evoked the memory of an Empire which encompassed most of the knowTi world. The Eagle itself was to be the symbol, the flag was of secondary importance. The bird was of copper, gilded, and measured eight inches from head to foot, and nine and one

from wing-tip

to wing-tip.

Army

in 1808,

carried carried

by the small

commissioned officer, and two picked veterans, men who could neither read nor write, so that their only hope of promotion was by some act of special de\otion and bravery. In 1813, two more enlisted men were added to the ranks of

The Eagle was

still

half inches

was but one Regimental Eagle, battalion. The other battalions

in the care of a

a veteran senior lieutenant of fine record,

his

armies the thunderbolt-grasping bird of the legions of Imperial Rome,

of their

the Eagle.

The Emperor supervised the design of his Eagles detail. It was no coinci-

with his usual attention to

dence that he chose as the battle-standard of

by the nature

pennon-shaped flags of serge, of a different color for each battalion, and marked simply with the battalion number. As a further pre\ention against loss, infantry regiments which had been reduced to less than a thousand men and casalry to less than fi\e hundred had to exchange their Eagles for a standard without

ral-

sign; a banner, or a religious s)Tnbol

these corps,

In the reorganization of the Grand there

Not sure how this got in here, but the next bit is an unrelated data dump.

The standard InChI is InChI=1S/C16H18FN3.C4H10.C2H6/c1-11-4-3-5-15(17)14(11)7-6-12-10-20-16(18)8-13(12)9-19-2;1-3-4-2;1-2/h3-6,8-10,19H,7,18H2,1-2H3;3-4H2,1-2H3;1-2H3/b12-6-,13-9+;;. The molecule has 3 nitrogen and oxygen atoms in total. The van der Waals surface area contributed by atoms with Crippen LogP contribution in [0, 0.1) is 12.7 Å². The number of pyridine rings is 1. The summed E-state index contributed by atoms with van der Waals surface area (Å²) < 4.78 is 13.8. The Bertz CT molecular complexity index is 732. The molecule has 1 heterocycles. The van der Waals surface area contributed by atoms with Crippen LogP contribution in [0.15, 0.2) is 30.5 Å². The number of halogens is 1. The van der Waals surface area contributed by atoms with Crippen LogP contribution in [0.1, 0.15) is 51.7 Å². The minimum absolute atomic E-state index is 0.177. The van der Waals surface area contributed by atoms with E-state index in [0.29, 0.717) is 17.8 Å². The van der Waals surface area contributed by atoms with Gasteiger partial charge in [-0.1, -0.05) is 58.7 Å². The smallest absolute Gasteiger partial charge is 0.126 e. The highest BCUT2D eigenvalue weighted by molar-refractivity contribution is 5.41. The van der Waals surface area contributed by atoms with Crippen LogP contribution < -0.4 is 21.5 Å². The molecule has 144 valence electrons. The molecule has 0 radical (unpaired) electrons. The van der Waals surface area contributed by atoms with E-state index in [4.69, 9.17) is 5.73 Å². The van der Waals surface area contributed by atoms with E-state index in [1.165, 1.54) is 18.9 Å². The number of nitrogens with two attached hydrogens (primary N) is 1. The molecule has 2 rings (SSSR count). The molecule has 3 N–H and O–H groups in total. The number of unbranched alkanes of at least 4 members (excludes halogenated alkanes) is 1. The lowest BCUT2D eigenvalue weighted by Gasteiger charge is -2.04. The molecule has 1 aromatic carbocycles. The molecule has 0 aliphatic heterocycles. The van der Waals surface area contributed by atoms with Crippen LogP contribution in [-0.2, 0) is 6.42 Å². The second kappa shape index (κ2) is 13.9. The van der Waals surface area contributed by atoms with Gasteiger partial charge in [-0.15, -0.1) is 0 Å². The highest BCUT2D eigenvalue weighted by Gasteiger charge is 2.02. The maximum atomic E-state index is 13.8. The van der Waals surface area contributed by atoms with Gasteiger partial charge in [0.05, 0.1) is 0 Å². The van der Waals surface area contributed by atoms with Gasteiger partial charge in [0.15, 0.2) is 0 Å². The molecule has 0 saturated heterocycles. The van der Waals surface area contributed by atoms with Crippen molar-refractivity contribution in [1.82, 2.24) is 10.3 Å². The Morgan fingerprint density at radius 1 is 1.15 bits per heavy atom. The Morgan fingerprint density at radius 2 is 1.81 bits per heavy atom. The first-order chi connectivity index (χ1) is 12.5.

last fall illustrious."

Since the earliest organized warfare,

all

and capture.

and welcomed victory or defeat, the throne or its chief. It was determined on e^•er^'thing even on the sacrifice of itself, to restore him his Emfuture,

death with pire, or to

In

duty, the Eagles were unduly exposed to isolation

the Porte-Aigles.

A

Eagle was in disgrace, and it had earned it by some outstanding deed of valor, or delivered an a

Below the thxm188

]

corps which lost

new one was

its

not presented until


vanced, to sweep from the

field

an enemy half-beaten

already by the weight of their reputation.

The awe-inspiring march decided the issue on so fields

was seen

when

they, like so

many

fire

— la

and the

glittering bayonets of

news of doom. Cries of

ligne rouge sombre, the

word

of

"La garde recule" echoed across the trampled

Infantry of the Line

Imperial Eagle. Flag in

its

original form.

The

flag

secondary account, an adornment for the

all

was im-

portant Eagle

enemy standard

to the Emperor. Likewise, in the newly raised regiments of conscripts had earn the right to the coveted symbol on the field of

later years, to

battle.

As famous as the Eagles were the numerous batand squadrons of the Imperial Guard. Of these the veterans of the Old Guard were the elite. The Guard was recruited from the pick of the line regiments and an appointment to the corps was a coveted honor. There was great competition — every colonel kept a waiting list — and after every battle the names of those who had particularly distinguished themselves were put down. Besides great prestige and more pay, the Guard was, when not on campaign, stationed in Paris — an inducement in itself. Napoleon was as careful of the lives of his Old Guard as a miser of his gold. They were invariably held in reserve and ne\'er committed until the crises of the battle was at hand. Then, in perfect order, they majestically adtalions

[

And

before them, broke back

their defeat spread like the

of

which battle-

for the last time at Waterloo.

before the deadly the dull red line

of their columns,